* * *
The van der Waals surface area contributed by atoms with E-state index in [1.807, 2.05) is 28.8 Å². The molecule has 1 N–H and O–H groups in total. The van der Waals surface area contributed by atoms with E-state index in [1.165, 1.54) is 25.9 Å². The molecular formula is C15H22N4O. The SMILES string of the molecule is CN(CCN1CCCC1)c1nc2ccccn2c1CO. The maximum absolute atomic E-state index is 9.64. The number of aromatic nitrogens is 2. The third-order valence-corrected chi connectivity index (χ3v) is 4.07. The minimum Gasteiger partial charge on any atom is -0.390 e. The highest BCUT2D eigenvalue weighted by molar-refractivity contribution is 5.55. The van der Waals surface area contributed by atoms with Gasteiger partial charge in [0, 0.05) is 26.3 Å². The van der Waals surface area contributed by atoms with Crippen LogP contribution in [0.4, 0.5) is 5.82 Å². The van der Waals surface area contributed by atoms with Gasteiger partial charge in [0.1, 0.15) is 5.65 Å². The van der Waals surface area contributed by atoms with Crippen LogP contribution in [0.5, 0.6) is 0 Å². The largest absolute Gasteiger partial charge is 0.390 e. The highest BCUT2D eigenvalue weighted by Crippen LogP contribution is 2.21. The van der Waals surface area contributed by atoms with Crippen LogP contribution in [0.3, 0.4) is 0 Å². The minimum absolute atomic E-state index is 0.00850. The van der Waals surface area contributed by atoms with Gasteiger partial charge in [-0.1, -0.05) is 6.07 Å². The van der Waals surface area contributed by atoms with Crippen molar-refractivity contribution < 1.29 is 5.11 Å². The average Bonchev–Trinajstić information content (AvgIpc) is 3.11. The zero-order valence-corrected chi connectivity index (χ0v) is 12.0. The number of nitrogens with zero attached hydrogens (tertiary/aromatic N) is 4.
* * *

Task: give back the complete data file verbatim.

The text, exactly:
The van der Waals surface area contributed by atoms with E-state index in [1.807, 2.05) is 28.8 Å². The molecule has 1 N–H and O–H groups in total. The van der Waals surface area contributed by atoms with E-state index in [1.165, 1.54) is 25.9 Å². The molecular formula is C15H22N4O. The SMILES string of the molecule is CN(CCN1CCCC1)c1nc2ccccn2c1CO. The maximum absolute atomic E-state index is 9.64. The number of aromatic nitrogens is 2. The third-order valence-corrected chi connectivity index (χ3v) is 4.07. The minimum Gasteiger partial charge on any atom is -0.390 e. The highest BCUT2D eigenvalue weighted by molar-refractivity contribution is 5.55. The van der Waals surface area contributed by atoms with Gasteiger partial charge in [0, 0.05) is 26.3 Å². The van der Waals surface area contributed by atoms with Crippen LogP contribution in [0.4, 0.5) is 5.82 Å². The van der Waals surface area contributed by atoms with Gasteiger partial charge in [0.1, 0.15) is 5.65 Å². The van der Waals surface area contributed by atoms with Crippen LogP contribution in [0.5, 0.6) is 0 Å². The largest absolute Gasteiger partial charge is 0.390 e. The highest BCUT2D eigenvalue weighted by Crippen LogP contribution is 2.21. The van der Waals surface area contributed by atoms with Crippen LogP contribution in [0.3, 0.4) is 0 Å². The minimum absolute atomic E-state index is 0.00850. The van der Waals surface area contributed by atoms with Gasteiger partial charge in [-0.1, -0.05) is 6.07 Å². The van der Waals surface area contributed by atoms with Crippen molar-refractivity contribution < 1.29 is 5.11 Å². The average Bonchev–Trinajstić information content (AvgIpc) is 3.11. The zero-order valence-corrected chi connectivity index (χ0v) is 12.0. The number of nitrogens with zero attached hydrogens (tertiary/aromatic N) is 4.